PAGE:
CHICAGO – As Bulls guard Derrick Rose grabbed his left knee and crumpled to the court Saturday, a tight-knit team, a sellout crowd and a sports-crazy city collectively held its breath.
“My heart kind of dropped,” Bulls guard Richard Hamilton said.
“Just pray that he’s going to be all right,” Bulls center Joakim Noah said.
“It’s the saddest win,” Bulls guard Kyle Korver said.
It became even sadder a few hours later.
The Bulls confirmed fans’ worst fears Saturday evening when they announced that Rose tore his left ACL on a drive to the rim late in the fourth quarter of a 103-91 win against the Philadelphia 76ers. Rose will miss this summer’s Olympics and likely at least part of next season because of the injury.
It was a horrible break for one of the game’s most exciting players.
It also was one that Bulls coach Tom Thibodeau could have and should have avoided.
Before I question Thibodeau, let me say that he’s one of the NBA’s best coaches. He guided the Bulls to a league-leading 50-16 regular-season record despite a parade of injuries made worse by a grueling schedule, and players fully bought into his demands for hard work.
Without Thibodeau, the Bulls would not have been hosting the 76ers as the No. 1 seed.
All of that said, Rose had no business being in the game with his team up by double digits and the clock dwindling from five minutes to four to three to two. The Bulls led by as many as 20 points with 4:36 to go and were up, 99-87, when Rose drove to the rim with 1:10 remaining.
As Rose came to a jump stop, he immediately winced and clutched his left leg. He stayed on the court for several minutes as players from both teams retreated toward their benches.
Meanwhile, an upbeat song offered a strange contrast to the reigning MVP lying on the court.
“Boom, boom, boom, shake the room!” DJ Jazzy Jeff & The Fresh Prince sang on the speakers.
The room wasn’t shaking, but plenty of heads were.
Nobody could have predicted Rose’s injury, but why take the risk?
Risk management is an important part of business. The same is true with the Bulls, where Rose missed 27 games during the regular season because of groin, back, wrist, ankle and foot injuries and should have been enjoying the closing scenes of Game 1 from the bench.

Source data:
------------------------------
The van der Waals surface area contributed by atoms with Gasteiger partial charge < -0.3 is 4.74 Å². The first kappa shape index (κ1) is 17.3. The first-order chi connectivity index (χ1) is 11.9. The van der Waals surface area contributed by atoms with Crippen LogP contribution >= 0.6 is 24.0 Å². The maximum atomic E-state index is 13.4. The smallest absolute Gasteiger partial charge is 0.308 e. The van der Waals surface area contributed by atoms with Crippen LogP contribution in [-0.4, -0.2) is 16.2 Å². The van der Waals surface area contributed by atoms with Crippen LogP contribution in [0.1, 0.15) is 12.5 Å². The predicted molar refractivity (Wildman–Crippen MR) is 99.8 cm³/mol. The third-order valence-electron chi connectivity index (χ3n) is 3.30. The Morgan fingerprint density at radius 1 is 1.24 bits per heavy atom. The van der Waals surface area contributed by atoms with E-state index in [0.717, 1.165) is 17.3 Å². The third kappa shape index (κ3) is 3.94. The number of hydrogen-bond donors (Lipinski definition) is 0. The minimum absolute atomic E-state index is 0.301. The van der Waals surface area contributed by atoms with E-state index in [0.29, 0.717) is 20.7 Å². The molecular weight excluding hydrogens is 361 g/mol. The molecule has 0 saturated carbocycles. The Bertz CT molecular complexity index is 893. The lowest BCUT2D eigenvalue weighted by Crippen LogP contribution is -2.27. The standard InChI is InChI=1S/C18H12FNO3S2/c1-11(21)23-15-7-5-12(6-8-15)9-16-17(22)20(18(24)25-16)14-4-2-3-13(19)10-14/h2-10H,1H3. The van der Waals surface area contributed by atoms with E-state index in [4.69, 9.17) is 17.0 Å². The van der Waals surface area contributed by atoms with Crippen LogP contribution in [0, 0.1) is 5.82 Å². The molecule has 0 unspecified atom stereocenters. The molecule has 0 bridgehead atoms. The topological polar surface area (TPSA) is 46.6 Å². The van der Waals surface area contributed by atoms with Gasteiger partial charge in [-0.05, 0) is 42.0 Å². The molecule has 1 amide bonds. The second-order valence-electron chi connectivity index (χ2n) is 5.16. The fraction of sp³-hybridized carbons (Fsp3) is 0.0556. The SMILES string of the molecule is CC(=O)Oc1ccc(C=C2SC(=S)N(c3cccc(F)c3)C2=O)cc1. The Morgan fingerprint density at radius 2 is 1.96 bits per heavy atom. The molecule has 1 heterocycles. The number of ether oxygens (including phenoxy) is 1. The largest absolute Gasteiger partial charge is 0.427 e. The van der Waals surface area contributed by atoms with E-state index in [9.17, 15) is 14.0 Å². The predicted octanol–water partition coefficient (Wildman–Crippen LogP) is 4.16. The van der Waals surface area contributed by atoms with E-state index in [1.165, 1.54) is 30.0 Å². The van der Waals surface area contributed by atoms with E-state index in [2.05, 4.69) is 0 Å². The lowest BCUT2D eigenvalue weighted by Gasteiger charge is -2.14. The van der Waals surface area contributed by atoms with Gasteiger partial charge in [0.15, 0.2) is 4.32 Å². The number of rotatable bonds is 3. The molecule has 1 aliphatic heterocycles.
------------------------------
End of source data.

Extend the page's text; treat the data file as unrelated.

Naturally, Thibodeau defended his decision against those who had the benefit of hindsight.
“I don’t work backwards like you guys do,” Thibodeau said. “The score was going the other way.”
Nor was Thibodeau thinking forward. He was focused entirely on Round 1, Game 1, without thinking of the other 11 wins the Bulls will need for an NBA Finals appearance or the other 15 wins for a title.
Having Rose healthy was the only way the Bulls could have competed for a championship. They still should beat the 76ers in a series without him, and they could knock off Boston or Atlanta in Round 2, but there’s no way they can topple the Miami Heat with C.J. Watson or John Lucas III running the offense.
Before learning the extent of Rose’s injury, Thibodeau talked about dealing with risks.
“It’s part of the game,” Thibodeau said. “There are going to be injuries. A guy can get hurt in practice. He can get hurt in the first five minutes of the game. He can get hurt at the end of the game.
“He can get hurt any time. You’ve got to deal with it. That’s part of this game.”
That’s true, but Rose didn’t get hurt in practice. He didn’t get hurt in the first five minutes of the game. For that matter, he didn’t get hurt in the first 46-plus minutes.
He got hurt with 1:10 remaining and his team leading by double digits.
Hamilton, who left the game long before Rose’s injury, defended his coach’s decision to keep Rose in.
“In playoff basketball, you never want to give a team confidence,” Hamilton said. “So, if it’s having your starters in or whatever, when you’ve got a team down, you’ve got to try to keep them down.”
In doing so, Bulls’ best player went down.
What a shame.
• Tom Musick covers professional sports for the Northwest Herald. Write to him at firstname.lastname@example.org.